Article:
Got a grammar question? Got a sentence that needs something, but you’re not exactly sure what? Tenses don’t jive? Can’t tell if you need a colon or a semicolon?
Well, I’m that kid in school who was always “first hand up” when it was time to diagram sentences. Yeah, a real grammar nerd. Grammar makes me happy, and misuse of it drives me nuts!
So I’m offering you the chance to pose your grammar questions here. Now, I don’t mean your technical questions – there are plenty of on-line resources for that, and my favorites are listed on the “Writers’ Resources” page here.
But sometimes the technical resources (aka “the rules”) don’t help a lot in real life. I remember trying one of the “grammar checkers” and, after it had eliminated the words it didn’t like (including “complex” words, which it defined as any word over 3 syllables — simplicity, anyone?), my 14-word sentence was reduced to “Brian have home.” Not quite the idea I was trying to put across.
So I’m looking for a specific question about your sentence or paragraph that needs help. Something you know isn’t quite right, but you just can’t seem to find the answer that unravels your confusion and makes it work.
To give you an idea of how I might answer, here are a couple of real examples from real people I’ve worked with (used with their consent, of course):
- She watched him amble through the gate and disappearing into the darkness as he walked down the beach.
She watched him amble through the gate and as he walked down the beach, he disappeared into darkness.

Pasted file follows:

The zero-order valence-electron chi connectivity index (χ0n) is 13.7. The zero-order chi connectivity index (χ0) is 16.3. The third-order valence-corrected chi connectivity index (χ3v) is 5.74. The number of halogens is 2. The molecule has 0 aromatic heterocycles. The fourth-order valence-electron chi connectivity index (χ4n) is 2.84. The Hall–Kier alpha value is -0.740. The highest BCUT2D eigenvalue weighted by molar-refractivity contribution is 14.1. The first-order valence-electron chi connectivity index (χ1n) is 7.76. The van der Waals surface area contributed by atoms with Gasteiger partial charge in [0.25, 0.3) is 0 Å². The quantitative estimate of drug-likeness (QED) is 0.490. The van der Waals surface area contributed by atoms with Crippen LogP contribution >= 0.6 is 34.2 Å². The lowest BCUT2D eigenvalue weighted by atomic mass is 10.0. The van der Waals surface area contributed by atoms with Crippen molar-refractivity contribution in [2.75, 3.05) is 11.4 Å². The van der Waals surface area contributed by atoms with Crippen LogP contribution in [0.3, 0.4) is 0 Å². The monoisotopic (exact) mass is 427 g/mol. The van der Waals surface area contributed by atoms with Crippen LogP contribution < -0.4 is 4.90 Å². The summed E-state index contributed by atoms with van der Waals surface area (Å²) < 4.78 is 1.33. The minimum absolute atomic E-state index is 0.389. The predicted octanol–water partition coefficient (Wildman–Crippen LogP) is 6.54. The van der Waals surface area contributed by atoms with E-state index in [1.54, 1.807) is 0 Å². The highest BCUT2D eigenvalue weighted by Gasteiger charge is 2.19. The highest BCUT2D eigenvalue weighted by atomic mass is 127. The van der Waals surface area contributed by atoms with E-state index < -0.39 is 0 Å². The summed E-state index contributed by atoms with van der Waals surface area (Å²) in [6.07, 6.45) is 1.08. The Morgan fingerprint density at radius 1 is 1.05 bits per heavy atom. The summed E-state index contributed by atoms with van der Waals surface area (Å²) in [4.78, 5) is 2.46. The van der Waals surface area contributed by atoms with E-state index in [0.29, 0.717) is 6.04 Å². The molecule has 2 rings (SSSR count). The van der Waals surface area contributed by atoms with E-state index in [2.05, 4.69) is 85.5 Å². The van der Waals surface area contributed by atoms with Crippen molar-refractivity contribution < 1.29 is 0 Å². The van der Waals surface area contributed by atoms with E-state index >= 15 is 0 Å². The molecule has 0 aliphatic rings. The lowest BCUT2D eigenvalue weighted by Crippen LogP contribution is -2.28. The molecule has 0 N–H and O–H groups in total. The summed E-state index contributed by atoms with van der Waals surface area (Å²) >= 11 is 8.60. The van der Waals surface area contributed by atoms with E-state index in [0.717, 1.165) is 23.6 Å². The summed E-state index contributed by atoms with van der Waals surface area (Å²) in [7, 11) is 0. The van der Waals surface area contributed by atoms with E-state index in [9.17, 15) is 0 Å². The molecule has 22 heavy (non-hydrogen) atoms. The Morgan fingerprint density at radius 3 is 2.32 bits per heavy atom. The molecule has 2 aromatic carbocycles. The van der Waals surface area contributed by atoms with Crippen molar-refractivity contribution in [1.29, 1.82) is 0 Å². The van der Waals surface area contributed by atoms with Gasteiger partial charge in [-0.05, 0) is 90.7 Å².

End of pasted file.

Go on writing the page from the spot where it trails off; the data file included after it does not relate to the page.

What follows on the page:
My Response: In the first sentence, the tenses don’t agree. It should either be:
She watched him amble through the gate and disappear into … OR
She watched him ambling through the gate and disappearing into …
But I don’t think the first sentence, even with the correct tenses, reads all that well. It seems to say he ambled through the gate as he walked down the beach. I’m pretty sure that’s not what you have in mind.
On the other hand, your second sentence already has agreement between the tenses and it’s easy to see just what you mean. However, I’d suggest eliminating “and” and using a semicolon instead. Why, you ask? Because, though the two clauses are related, each one has its own subject. In the first clause, it’s “she”, while in the second one it’s “he”.
So for me, the optimum sentence would be: She watched him amble through the gate; as he walked down the beach, he disappeared into darkness.
Question #2: I’m having trouble with this sentence, and can’t figure out how to make it better:
He had a square face with a wide nose and a strong jaw-line, his dark-brown hair pronouncing his warm blue eyes.
Response: I understand exactly what you mean to say. The problem is that “pronounce” as a verb means “to say”. You could go with “his dark-brown hair made his warm blue eyes more pronounced” or “his dark-brown hair played up his warm blue eyes” (or even “the warmth in his blue eyes”, if the other sounds too sing-song to you.)
So what do you say? Want some help with a sentence, a comma, a verb? Send your question through the ABOUT ME/CONTACT page; I’ll post at least one every week (anonymously if you like), and give it my best shot!
Oh, goody! GRAMMAR!!!!